Prominent Brazilian human rights activist and counciller for the left-wing Party of Socialist and Liberation (PSOL) Marielle Franco was assassinated in Rio de Janeiro on March 14. The openly gay councilor was outspoken in defence of the poor and against racism.
The South African parliament has voted for a motion to amend the constitution that will allow the government to expropriate private land without compensation. However, a true resolution of the land question must be in accordance with the needs of those who work and live off the land.
This means the destruction of all existing tribal and feudal relations in the rural areas — and the nationalisation of the land.
The relationship between Italians and fascism has always been ambivalent in the aftermath of World War II. This is mainly because Italians have never come to terms with its fascist past.
As a result, neo-fascist groups are flourishing today amid increasing social and political hatred, and receiving considerable media coverage. This includes groups such as CasaPound (named after the fascist poet Ezra Pound) and Forza Nuova (New Force).
Italian general elections on March 4 will be a testing ground for the new grassroots, left-wing movement Potere al Popolo (Power to the People), born only four months ago.
In a climate of hatred that has poisoned the electoral campaign, Power to the People has stood out for its scale of popular participation, both in the way it established its political agenda and in the campaign itself. In this sense, Power to the People is an unprecedented attempt at creating a real bottom-up democratic movement.
Seventeen people were killed and at least 15 other people were wounded on February 14 at the Stoneman Douglas High School in Broward County, Florida, in one of the deadliest school shootings in US history.
Hundreds of people attended a rally in Melbourne's CBD on February 4 to protest racist media coverage and treatment at the hands of the police and politicians.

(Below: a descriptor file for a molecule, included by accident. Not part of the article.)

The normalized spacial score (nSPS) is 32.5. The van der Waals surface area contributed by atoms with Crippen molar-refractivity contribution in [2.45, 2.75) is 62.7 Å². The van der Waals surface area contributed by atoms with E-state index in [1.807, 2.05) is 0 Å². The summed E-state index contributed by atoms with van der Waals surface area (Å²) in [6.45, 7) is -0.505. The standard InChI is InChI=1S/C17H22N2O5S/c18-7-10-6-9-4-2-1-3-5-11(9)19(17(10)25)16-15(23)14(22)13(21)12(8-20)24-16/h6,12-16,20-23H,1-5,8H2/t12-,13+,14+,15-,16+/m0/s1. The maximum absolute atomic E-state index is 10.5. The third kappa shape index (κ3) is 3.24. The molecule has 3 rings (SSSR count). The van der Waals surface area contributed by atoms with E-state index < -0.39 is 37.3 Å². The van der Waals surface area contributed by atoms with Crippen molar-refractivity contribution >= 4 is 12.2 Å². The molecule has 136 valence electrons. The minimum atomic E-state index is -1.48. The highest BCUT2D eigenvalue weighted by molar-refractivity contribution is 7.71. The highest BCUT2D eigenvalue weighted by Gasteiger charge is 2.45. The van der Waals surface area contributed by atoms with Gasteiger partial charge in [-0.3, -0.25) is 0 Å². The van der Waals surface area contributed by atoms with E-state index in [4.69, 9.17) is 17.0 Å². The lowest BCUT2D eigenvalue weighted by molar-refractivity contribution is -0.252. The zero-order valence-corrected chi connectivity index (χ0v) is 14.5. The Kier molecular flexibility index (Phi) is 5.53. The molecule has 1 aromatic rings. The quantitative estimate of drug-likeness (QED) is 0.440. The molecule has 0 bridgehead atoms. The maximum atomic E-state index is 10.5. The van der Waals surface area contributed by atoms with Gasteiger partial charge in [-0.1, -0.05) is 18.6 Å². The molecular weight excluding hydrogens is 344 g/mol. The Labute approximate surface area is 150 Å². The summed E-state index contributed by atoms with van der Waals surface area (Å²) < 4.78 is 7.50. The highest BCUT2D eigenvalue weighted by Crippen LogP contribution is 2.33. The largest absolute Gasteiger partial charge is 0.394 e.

The protest was organised by Sudanese activists in the wake of comments made by federal and state Coalition politicians about a supposed “African youth crime wave”.
Green Left Radio on 3CR spoke to Anas Alwakil, a Sudanese community activist and Nawal Ali, a social worker and advocate for women, on January 19 about the federal government’s fear-mongering and the so-called Sudanese gang crime wave that has hit Victoria.
* * *
I could not wait to purchase my ticket to Iraqi singer Nour Al-Zain’s scheduled concert in Sydney this weekend. I made a trip to ‘Iraqi’ Fairfield last week and finally purchased the ticket. I had saved up the ticket money over the past few weeks.
With much anticipation to finally see my favourite Iraqi singer live on his first ever tour to Australia, I counted the days and hours — and even had plans to welcome him at the airport.
There is a popular folk saying: “If it looks like a duck, swims like a duck and quacks like a duck, then it probably is a duck”.
The Malcolm Turnbull government’s hysterical warnings about “Sudanese gangs” in Melbourne certainly look and sound like a blatant case of trying to stir up a racist moral panic that can be used to his political advantage.
Following the Herald Sun’s “African gang crisis” coverage about alleged Sudanese youth violence, it is hard not to assume Murdoch tabloid editors just stick on a blindfold, spin round a few times, then chuck a dart at a giant map of the world to determine who to target for their next bullshit beat up.